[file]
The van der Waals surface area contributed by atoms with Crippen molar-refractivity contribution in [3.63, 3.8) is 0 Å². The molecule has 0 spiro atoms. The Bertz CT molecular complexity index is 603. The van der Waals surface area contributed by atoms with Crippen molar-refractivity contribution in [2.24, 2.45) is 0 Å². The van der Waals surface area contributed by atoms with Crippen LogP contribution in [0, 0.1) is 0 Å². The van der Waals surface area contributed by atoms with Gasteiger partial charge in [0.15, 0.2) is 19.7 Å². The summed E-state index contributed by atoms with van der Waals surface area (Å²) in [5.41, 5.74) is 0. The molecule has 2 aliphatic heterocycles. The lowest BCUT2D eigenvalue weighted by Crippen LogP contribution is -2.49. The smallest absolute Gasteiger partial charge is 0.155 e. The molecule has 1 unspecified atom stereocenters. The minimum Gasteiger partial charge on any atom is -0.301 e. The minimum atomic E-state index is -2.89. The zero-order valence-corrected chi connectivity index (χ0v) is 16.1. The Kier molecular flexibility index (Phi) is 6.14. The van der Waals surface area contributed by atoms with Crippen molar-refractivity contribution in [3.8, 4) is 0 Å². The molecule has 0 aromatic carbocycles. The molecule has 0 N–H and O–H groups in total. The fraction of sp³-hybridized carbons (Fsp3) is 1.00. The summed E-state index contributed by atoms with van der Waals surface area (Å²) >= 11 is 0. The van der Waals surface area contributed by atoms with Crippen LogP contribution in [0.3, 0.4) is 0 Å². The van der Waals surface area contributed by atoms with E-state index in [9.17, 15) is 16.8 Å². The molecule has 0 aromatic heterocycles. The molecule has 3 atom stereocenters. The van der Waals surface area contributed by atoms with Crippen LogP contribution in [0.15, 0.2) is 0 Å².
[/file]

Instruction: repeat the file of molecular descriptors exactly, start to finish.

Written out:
The van der Waals surface area contributed by atoms with Crippen molar-refractivity contribution in [3.63, 3.8) is 0 Å². The molecule has 0 spiro atoms. The Bertz CT molecular complexity index is 603. The van der Waals surface area contributed by atoms with Crippen molar-refractivity contribution in [2.24, 2.45) is 0 Å². The van der Waals surface area contributed by atoms with Crippen LogP contribution in [0, 0.1) is 0 Å². The van der Waals surface area contributed by atoms with Gasteiger partial charge in [0.15, 0.2) is 19.7 Å². The summed E-state index contributed by atoms with van der Waals surface area (Å²) in [5.41, 5.74) is 0. The molecule has 2 aliphatic heterocycles. The lowest BCUT2D eigenvalue weighted by Crippen LogP contribution is -2.49. The smallest absolute Gasteiger partial charge is 0.155 e. The molecule has 1 unspecified atom stereocenters. The minimum Gasteiger partial charge on any atom is -0.301 e. The minimum atomic E-state index is -2.89. The zero-order valence-corrected chi connectivity index (χ0v) is 16.1. The Kier molecular flexibility index (Phi) is 6.14. The van der Waals surface area contributed by atoms with Crippen molar-refractivity contribution in [3.8, 4) is 0 Å². The molecule has 0 aromatic carbocycles. The molecule has 0 N–H and O–H groups in total. The fraction of sp³-hybridized carbons (Fsp3) is 1.00. The summed E-state index contributed by atoms with van der Waals surface area (Å²) >= 11 is 0. The van der Waals surface area contributed by atoms with Crippen LogP contribution in [0.3, 0.4) is 0 Å². The van der Waals surface area contributed by atoms with E-state index in [9.17, 15) is 16.8 Å². The molecule has 0 aromatic heterocycles. The molecule has 3 atom stereocenters. The van der Waals surface area contributed by atoms with Crippen LogP contribution in [0.15, 0.2) is 0 Å².